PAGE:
Tuesday, July 24, 2007

The Debates

Which I missed entirely. The Great YouTube Debate has passed and I read about it in the papers this morning.

The tone of the press coverage is godawful condescending. "Cute little natives, see how GOOD they are at diving for a quarter?" But that's ok. The questions seem to be considerably better and more challenging than the tripe that Official Punditry offers during a debate.

One thing I noticed. One of the questioners asked, "Would you do the job of President for $5.45 an hour?" Everyone but Dodd said, "yes."

1) We should hold them to it.

2) The right answer, you morons, is "Nope. NOBODY should have to work for $5.45 an hour."

That was a gopher ball just waiting to be hit, and every one of them missed it.

UPDATE: Here's the transcript.

See the comments for RSDaniel telling me that my characterization wasn't completely fair.

2 comments:

RSDaniel said...

When I followed the link, I couldn't find the specific moment to which you refer. (I probably could if I took more time.) But I think they did a little better than you indicate.

My memory may be faulty, but I seem to recall one of the candidates saying that we should be talking about a living wage rather than a minimum wage. Another, Sen Obama, I think, pointed out that they (the candidates) could afford to live on the minimum wage because they had already done pretty well, by which he meant that to say they could was meaningless. Someone else said that, yes, they could do it if they also had a good part time job.

Not to be argumentative, but I just thought they did a little better.

Iggy said...

Why would you not want to be argumentative?

Actually, your memory is correct, at least as far as Obama. Here's the transcript, which I'll add to the post.
http://www.usatoday.com/news/politics/election2008/2007-07-19-debate-transcript_N.htm?csp=34

Here's the exchange:

QUESTION: Hi. I'm Cecilla Smith. And I'm Asanti Wilkins. And we're from Pennsylvania, and my question is to all the candidates, and it's regarding the national minimum wage. Congress seems to never have a problem when it comes time to give themselves a raise. But when it came time to increase the minimum wage, they had a problem. My question to the candidates: If you're elected to serve, would you be willing to do this service for the next four years and be paid the national minimum wage?

(APPLAUSE)

COOPER: So, it's pretty simple, yes or no. Minimum wage, by the way, goes up tomorrow to $6.55. In 2009, it will be $7.25.

Senator Gravel, would you work for the minimum wage?

GRAVEL: Oh, yes, I would, but I would say that we don't need a minimum wage; we need a living wage. We don't have that in this country because of what they passed.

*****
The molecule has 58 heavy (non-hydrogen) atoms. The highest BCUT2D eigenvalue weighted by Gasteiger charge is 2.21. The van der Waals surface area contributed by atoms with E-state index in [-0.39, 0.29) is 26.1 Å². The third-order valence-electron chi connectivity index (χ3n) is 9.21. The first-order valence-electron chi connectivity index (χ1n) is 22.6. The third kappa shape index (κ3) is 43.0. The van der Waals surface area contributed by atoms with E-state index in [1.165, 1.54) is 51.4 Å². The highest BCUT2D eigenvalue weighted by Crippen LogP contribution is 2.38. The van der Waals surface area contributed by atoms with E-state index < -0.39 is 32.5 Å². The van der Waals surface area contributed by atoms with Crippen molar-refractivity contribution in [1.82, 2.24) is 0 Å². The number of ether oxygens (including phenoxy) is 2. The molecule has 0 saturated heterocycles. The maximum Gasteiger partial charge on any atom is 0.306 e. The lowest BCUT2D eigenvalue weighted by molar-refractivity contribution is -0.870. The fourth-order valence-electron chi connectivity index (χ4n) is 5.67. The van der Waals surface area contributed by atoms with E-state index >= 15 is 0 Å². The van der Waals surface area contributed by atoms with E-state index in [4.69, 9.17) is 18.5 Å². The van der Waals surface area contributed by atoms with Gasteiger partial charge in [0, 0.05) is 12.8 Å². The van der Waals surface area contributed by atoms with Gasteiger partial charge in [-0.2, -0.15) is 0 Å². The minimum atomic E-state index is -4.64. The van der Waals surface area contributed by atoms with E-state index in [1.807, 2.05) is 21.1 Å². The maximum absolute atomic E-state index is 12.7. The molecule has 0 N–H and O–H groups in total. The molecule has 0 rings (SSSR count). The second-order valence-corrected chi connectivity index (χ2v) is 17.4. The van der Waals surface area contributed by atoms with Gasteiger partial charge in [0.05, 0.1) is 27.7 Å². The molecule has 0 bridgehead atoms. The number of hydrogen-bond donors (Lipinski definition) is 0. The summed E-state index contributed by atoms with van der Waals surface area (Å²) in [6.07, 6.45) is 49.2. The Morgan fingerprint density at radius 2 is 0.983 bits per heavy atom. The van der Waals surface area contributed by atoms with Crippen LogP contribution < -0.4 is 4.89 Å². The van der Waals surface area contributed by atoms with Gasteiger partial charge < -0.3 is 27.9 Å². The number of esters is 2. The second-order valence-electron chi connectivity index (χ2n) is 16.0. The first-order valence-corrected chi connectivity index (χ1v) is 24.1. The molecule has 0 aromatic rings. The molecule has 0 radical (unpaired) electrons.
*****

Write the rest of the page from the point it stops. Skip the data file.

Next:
(APPLAUSE)

COOPER: Senator Dodd, would you work for the minimum wage?

DODD: I have two young daughters who I'm trying to educate them. I don't think I could live on the minimum wage, but I'm a strong advocate to seeing to it that we increase it at least to $9 or $10 to give people a chance out there to be able to provide for their families.

COOPER: Senator Edwards?

DODD: That's leadership in the country.

COOPER: Senator Edwards?

EDWARDS: Yes.

COOPER: Yes.

Senator Clinton?

CLINTON: Sure.

Senator Obama?

OBAMA: Well, we can afford to work for the minimum wage because most folks on this stage have a lot of money. It's the folks...

(APPLAUSE)

... on that screen who deserve — you're doing all right, Chris, compared to, I promise you, the folks who are on that screen.

(LAUGHTER)

(APPLAUSE)

DODD: Not that well, I'll tell you, Barack.

OBAMA: I mean, we don't have — we don't have Mitt Romney money, but...

(LAUGHTER)

But we could afford to do it for a few years. Most folks can't. And that's why we've got to fight and advocate for...

COOPER: Governor — Governor Richardson, yes?

RICHARDSON: Yes, I would.

COOPER: OK.

Senator Biden?

BIDEN: I don't have Barack Obama money either.

(LAUGHTER)

My net worth is $70,000 to $150,000. That's what happens you get elected at 29. I couldn't afford to stay in the Congress for the minimum wage. But if I get a second job, I'd do it.

(LAUGHTER)

COOPER: Congressman Kucinich?

KUCINICH: Anderson, I live in the same house I purchased in 1971 for $22,500. I think we need to increase the minimum wage and so all my neighbors can get an increase in their wages.

COOPER: So would you work for it?

KUCINICH: I would.

COOPER: OK.

KUCINICH: But I wouldn't want to...

COOPER: By the way, you'd all get overtime, too. So don't worry about that.

(LAUGHTER)